France’s President Emmanuel Macron waits prior to welcoming Mexico’s President Enrique Pena Nieto, for a dinner at the Elysee Palace, in Paris, Thursday, July 6, 2017. (Thibault Camus/Associated Press)
PARIS — A French investigation into a Las Vegas tech party is putting new pressure on President Emmanuel Macron’s labor minister — and possibly the president himself — as they pursue difficult reforms to French work rules.
The Paris prosecutor’s office opened a formal judicial inquiry Friday into suspected irregularities in the organization of a costly, high-profile event at the 2016 Consumer Electronics Show that Macron headlined when he was a French government minister.
The inquiry is for “favoritism,” but it doesn’t name a suspected perpetrator yet, leaving it to investigators to determine later who might be at fault.
The company that organized the “French Tech Night” event, advertising firm Havas, is suspected of having done so without undergoing open tender procedures, among other suspected problems.
It’s unclear whether Macron himself was aware and the investigation doesn’t target him directly. It is problematic, however, for his labor minister, Muriel Penicaud.
Penicaud directed an agency under the economy ministry — then headed by Macron — that reportedly signed off on the Havas contract.
Penicaud has acknowledged a “procedural error” in the process but says she then launched an internal and external audit and addressed the issue. The agency she headed, Business France, would not comment Friday on the judicial inquiry.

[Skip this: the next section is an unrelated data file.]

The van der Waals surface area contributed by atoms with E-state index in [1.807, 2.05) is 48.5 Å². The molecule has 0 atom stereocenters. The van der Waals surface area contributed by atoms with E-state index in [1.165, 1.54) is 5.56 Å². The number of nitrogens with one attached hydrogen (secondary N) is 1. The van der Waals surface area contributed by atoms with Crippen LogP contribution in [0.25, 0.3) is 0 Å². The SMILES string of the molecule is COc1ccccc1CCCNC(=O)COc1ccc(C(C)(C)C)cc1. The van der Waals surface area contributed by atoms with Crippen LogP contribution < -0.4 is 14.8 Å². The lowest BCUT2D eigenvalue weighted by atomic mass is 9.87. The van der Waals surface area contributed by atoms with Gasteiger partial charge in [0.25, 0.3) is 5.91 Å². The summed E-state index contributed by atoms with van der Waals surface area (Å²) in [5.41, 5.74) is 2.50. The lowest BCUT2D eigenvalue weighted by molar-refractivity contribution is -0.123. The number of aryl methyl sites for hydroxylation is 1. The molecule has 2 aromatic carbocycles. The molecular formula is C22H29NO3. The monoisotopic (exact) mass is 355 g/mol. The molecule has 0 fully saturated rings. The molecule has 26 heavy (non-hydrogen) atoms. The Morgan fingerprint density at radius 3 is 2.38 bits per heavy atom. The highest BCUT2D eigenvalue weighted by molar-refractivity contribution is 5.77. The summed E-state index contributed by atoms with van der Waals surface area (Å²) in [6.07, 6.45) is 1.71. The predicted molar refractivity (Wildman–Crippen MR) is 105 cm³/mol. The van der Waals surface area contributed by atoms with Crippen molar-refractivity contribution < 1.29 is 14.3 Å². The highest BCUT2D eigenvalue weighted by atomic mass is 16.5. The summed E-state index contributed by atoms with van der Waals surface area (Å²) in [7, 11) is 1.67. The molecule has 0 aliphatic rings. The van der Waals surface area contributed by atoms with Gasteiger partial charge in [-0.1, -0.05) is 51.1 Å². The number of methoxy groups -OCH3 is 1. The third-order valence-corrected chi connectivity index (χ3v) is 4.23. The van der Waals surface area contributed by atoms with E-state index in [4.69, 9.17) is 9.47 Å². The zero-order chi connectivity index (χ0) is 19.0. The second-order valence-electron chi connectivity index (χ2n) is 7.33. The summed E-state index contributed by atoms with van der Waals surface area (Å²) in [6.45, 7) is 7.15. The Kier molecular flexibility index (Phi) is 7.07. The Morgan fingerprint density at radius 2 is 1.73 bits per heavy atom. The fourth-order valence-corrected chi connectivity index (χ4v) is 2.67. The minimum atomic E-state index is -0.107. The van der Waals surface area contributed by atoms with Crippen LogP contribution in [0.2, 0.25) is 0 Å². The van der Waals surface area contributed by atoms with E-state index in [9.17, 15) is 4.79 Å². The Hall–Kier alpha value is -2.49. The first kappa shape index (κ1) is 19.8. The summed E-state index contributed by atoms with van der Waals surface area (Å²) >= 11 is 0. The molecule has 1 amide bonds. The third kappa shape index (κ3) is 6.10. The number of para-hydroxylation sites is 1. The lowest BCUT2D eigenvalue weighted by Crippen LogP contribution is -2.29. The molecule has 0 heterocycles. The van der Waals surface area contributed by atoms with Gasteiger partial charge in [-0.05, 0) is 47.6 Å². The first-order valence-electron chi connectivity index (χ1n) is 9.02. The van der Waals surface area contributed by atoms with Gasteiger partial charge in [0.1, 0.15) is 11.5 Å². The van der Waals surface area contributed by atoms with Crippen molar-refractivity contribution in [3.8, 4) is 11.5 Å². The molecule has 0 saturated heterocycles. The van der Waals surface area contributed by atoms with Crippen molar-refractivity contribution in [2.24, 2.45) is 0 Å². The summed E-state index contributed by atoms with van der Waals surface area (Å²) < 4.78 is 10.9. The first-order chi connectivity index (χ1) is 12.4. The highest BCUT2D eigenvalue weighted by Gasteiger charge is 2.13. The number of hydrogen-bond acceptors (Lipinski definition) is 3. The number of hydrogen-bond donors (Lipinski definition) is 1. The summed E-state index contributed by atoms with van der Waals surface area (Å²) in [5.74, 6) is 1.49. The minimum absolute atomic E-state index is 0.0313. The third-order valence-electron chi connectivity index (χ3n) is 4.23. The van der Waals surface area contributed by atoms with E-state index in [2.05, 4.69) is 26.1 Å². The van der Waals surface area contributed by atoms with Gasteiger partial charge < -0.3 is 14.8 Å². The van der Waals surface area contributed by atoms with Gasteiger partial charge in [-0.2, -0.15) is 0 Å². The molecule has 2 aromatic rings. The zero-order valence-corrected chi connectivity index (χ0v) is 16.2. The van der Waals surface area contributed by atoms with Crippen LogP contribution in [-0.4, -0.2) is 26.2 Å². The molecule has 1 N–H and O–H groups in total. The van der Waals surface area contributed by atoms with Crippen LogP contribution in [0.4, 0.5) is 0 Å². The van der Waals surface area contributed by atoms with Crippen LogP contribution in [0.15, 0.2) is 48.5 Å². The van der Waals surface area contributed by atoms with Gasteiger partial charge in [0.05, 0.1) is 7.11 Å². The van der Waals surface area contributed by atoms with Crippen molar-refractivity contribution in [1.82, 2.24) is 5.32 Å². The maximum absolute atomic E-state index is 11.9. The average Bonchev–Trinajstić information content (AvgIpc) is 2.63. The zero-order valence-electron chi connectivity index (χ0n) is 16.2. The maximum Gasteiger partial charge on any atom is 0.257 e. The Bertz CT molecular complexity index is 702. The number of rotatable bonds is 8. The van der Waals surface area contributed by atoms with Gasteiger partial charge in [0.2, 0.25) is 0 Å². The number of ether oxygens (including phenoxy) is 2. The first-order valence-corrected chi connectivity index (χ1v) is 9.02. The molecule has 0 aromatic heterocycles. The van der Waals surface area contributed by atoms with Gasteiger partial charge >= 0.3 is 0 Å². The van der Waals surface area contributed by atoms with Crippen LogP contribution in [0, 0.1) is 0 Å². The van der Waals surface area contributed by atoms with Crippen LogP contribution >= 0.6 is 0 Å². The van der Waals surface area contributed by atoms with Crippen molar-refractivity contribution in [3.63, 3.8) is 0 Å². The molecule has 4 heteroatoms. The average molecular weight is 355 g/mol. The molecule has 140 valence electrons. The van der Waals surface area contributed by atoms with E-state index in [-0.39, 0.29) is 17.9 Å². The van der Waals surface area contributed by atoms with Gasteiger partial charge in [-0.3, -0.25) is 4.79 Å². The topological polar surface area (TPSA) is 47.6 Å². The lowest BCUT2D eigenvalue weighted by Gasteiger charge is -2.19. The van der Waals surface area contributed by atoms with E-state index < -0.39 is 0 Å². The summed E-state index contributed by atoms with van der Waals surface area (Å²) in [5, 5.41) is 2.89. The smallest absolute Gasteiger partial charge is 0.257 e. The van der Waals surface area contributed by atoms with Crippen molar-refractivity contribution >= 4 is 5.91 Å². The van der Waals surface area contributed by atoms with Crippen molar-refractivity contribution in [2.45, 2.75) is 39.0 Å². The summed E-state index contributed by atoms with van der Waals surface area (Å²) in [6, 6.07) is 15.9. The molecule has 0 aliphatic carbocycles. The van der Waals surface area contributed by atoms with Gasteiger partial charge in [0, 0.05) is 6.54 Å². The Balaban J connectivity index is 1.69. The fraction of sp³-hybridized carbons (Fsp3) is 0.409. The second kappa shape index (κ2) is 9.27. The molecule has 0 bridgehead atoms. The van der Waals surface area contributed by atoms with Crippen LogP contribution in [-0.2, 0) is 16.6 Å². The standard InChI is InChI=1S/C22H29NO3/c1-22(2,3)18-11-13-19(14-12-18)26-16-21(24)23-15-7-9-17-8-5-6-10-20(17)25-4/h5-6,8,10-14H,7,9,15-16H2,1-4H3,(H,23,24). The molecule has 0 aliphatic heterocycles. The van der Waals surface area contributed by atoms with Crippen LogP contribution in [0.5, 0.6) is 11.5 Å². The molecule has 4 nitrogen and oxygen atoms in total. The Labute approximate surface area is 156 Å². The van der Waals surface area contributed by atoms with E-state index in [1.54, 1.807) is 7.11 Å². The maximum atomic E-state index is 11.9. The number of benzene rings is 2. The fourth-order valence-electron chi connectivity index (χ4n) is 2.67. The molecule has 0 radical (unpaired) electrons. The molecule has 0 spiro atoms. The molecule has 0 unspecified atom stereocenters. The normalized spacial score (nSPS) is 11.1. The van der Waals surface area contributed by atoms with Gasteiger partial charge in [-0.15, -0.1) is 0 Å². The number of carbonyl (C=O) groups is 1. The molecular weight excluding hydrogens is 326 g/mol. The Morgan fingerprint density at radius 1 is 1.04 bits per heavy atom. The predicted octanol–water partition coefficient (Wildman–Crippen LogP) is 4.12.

Havas argues that it was not required to compete for the contract because it signed an umbrella agreement with Business France in 2015 for promoting French business that includes such events.
A Havas official showed The Associated Press a copy of the agreement, which included specific references to attracting U.S. investment to France. The document contained no specific requirement of competing in an open tender for organizing individual events.
The cost of the party has also raised eyebrows in France. The Las Vegas event cost 289,000 euros ($238,000), according to the Havas representative, including more than 100,000 euros for renting the conference hall at The Linq hotel and other hotel costs. The Havas official spoke on condition of anonymity because the investigation is ongoing.
Macron used the trip to promote French technology startups, a pillar of his strategy for boosting the French economy.
Another pillar is the labor bill that Penicaud is spearheading this summer, which would make it easier to hire and fire workers and reduce the power of unions. The bill has already sparked anger from unions and is expected to lead to protests by left-wing groups who see Macron as too friendly to the business world.
The Las Vegas inquiry is the latest legal case to cast a cloud over Macron’s government just as it is championing a draft law on cleaning up politics.
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